Even if it can seem like a real "singer tune", lots of instrumentalists play this tune simply for the fun of improvising on it. Its 32-bar structure (very straight-forward) and it's ABAC form make it a good candidate for soloing. Usually, the tempo is med-slow and, to my knowledge, always played with straight eighth-notes.
Lots of jazz player appreciate this piece because it's a nice "latin feel" not-too-fast ... and not-to-dark type of form! It has *some* darkness, and a nice balance of brighter progressions. Starting of in what seems to be Em, we quickly hear the G major tonality... then the B part is quite minor with consectuive MINOR II-V cadences. The repeated A section brings back a sense of freshness and the "climax" is finally attained at 3/4 through the form, like most timeless pieces.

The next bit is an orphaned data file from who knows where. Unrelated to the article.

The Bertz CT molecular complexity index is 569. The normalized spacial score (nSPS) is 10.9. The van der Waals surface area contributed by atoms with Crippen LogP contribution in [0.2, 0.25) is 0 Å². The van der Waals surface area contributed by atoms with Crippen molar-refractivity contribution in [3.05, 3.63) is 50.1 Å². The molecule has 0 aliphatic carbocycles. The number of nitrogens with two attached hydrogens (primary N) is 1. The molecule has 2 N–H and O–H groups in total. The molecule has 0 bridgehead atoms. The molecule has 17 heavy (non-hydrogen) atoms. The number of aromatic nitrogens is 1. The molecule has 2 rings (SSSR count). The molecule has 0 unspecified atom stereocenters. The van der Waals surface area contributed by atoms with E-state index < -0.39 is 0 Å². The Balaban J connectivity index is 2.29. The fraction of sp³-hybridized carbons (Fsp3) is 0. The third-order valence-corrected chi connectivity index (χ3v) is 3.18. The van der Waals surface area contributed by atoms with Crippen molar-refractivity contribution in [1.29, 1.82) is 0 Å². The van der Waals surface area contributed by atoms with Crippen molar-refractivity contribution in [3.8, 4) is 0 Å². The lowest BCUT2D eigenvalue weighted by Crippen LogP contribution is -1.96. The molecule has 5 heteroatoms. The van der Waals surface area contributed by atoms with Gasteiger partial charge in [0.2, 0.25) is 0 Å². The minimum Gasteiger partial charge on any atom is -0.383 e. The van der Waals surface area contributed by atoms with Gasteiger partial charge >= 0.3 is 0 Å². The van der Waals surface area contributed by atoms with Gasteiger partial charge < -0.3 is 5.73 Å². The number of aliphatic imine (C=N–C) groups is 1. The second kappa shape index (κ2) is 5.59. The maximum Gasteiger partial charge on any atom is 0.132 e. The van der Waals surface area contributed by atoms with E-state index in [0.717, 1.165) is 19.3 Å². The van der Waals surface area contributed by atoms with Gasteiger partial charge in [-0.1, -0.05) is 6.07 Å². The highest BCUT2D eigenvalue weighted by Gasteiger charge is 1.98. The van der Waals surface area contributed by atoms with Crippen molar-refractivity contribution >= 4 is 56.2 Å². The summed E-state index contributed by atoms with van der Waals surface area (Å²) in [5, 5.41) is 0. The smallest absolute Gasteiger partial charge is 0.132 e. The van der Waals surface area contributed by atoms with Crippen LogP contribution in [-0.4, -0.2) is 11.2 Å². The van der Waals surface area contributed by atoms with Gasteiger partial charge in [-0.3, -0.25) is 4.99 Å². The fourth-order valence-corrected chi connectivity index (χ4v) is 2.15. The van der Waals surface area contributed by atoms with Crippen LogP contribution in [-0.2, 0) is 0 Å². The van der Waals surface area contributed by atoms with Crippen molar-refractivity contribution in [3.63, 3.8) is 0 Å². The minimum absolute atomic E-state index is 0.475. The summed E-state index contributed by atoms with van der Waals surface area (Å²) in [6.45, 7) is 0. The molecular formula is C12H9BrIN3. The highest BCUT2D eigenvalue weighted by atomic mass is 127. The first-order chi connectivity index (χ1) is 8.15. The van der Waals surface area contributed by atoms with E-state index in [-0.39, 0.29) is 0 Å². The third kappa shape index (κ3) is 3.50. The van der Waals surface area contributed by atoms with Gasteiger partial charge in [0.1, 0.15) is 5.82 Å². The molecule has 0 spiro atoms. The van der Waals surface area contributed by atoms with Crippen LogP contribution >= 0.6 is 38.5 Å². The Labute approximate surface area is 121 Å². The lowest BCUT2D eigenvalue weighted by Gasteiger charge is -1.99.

All in all, we can say that this tune is pretty much in E minor / G major with some interesting detours. You may find it challenging to improvise on the B and C sections of The Shadow of Your Smile : take your time. Learn the chords, learn the scales and see how it all fits together in the big picture.
Please see the Podcast #7 on JazzGuitarLessons.net for a complete harmonic analysis and some ideas on blowing.
The only version I particularly enjoy listening to is Astroud Gilberto's. You can find countless versions on Youtube and Itunes I'm sure, but I've personally never bothered to seek them! (-:
Suggested listening :